6 Lies My Art Teachers Told Me
I was never a particularly exemplary student—at art or any school, for that matter. But I flatter myself thinking that I did try, and for me trying meant swallowing everything the teacher said, hook, line and sinker.
Now that the jaded ol’ jillamonster has seen a bit of mileage, I now know that ‘it ain’t necessarily so’, what some of those well-meaning (I hope) maestros once told me.
And as a former art teacher myself (if I may make so bold as to call myself that), I never wanted to (for lack of a better word) impose anything on my students that I knew was more of a personal preference than a hard-and-fast rule. Plus certain things that I knew they had to figure out for themselves (for which all I could do really was to do my best to guide them towards whatever those were).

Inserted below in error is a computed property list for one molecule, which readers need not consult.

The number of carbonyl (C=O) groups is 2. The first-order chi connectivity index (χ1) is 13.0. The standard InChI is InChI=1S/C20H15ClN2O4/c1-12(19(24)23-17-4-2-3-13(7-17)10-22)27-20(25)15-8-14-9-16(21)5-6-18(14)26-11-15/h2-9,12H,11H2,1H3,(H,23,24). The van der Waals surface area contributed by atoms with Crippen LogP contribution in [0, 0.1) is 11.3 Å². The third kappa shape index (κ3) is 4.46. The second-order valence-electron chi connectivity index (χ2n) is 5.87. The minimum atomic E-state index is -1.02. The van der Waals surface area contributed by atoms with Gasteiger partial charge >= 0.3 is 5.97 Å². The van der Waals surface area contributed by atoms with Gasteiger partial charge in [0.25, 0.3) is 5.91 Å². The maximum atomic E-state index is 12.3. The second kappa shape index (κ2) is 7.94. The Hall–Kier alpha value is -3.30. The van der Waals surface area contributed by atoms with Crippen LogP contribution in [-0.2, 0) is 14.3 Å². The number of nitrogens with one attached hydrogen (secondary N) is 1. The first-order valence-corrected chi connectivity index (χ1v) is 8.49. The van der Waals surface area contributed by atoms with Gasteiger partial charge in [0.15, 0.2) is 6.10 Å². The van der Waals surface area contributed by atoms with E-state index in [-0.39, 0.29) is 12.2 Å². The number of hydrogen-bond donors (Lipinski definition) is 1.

So why am I sharing six things my own teachers told me that I found to be not quite as black-and-white as they made out to be? It’s not because of some anarchist, rebellious, question authority x down with the status quo whatever or anything. Far from it.
It’s because I want you to know, if you’ve just started getting into art or taking classes or trying to find yourself artistically or something—that some things in art aren’t governed by what your teacher says. You need to find your own path, your own way of doing things, and that path is what makes what you create truly your own. Sounds pretty darn obvious, but there you go.